WITH the cold snap set to extend into Monday, workers are being challenged to dress brightly to combat the most depressing day of the year.
Researchers claim that on the third Monday of January, the nation's collective wellbeing will to sink to an all-year low.
Mental Health Research UK (MHRUK) said that "blue Monday" occurred thanks to a combination of bad weather, debt, the need for Christmas detox and poor motivation.
The charity aims to raise awareness of depression and seasonal affective disorder (SAD) with its new campaign, Blooming Monday. It is calling on people to dress in colourful clothing to highlight the plight of those who suffer from the conditions and to raise money for research into treatments.
Dr Laura Davidson, mental health barrister and trustee of MHRUK, said: "Down with drab, dreary colours. This Monday let's brighten up Britain.
"This is not just about awareness of seasonal affective disorder and depression, but it's also a wellbeing campaign. “Whilst wearing bright colours will not prevent SAD, which is caused by a lack of sunlight, there has been plenty of research linking mood and colour."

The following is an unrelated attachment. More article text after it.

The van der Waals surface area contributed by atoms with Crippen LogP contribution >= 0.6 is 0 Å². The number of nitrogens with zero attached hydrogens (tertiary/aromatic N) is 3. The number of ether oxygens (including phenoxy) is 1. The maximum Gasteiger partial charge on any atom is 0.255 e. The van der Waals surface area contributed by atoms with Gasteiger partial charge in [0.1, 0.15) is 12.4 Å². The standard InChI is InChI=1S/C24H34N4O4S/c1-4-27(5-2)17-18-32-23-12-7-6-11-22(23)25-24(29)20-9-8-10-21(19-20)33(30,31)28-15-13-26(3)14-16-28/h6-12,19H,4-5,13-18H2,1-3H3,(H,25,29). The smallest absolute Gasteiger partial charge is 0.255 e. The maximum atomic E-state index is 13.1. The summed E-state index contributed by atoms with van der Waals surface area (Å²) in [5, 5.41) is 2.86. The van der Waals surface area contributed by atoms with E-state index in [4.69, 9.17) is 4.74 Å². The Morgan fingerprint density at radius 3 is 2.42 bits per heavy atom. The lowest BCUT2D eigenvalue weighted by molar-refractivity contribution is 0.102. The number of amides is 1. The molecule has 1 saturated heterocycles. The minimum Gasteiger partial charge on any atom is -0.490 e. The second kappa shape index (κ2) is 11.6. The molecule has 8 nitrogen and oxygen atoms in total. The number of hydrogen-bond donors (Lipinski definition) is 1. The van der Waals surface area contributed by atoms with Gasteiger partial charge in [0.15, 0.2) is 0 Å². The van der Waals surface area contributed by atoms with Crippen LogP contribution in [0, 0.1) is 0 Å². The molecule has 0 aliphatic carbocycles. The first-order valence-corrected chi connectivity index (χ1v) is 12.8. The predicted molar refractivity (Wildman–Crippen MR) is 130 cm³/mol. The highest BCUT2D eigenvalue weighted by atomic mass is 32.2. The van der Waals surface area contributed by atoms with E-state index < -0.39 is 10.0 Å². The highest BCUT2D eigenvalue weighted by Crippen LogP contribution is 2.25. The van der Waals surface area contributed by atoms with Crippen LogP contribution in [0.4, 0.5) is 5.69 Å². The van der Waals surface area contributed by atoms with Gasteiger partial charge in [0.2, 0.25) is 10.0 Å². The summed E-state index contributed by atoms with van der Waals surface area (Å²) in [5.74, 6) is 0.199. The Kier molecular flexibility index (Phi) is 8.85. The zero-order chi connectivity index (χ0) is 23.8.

A survey conducted by the charity found that 28 per cent of workers rose before sunrise and returned home from work after sunset during the winter months.
The poll of 2,000 adults found that almost one in 10 people had no natural light in their workplace.
Dr Davidson continued: "We were shocked that nine per cent of those surveyed stated that their workplace had no natural light at all.
“Employers have a responsibility towards their employees and they need to take on board just how important natural light is to good mental health.
"Architects and planners should also take this very seriously. The UK ought not to grant planning permission for new buildings which significantly reduce natural light in favour of saving costs."
People who take part in the event are being encouraged to make a voluntary donation of £2 to MHRUK by texting BLOO22 to 70070.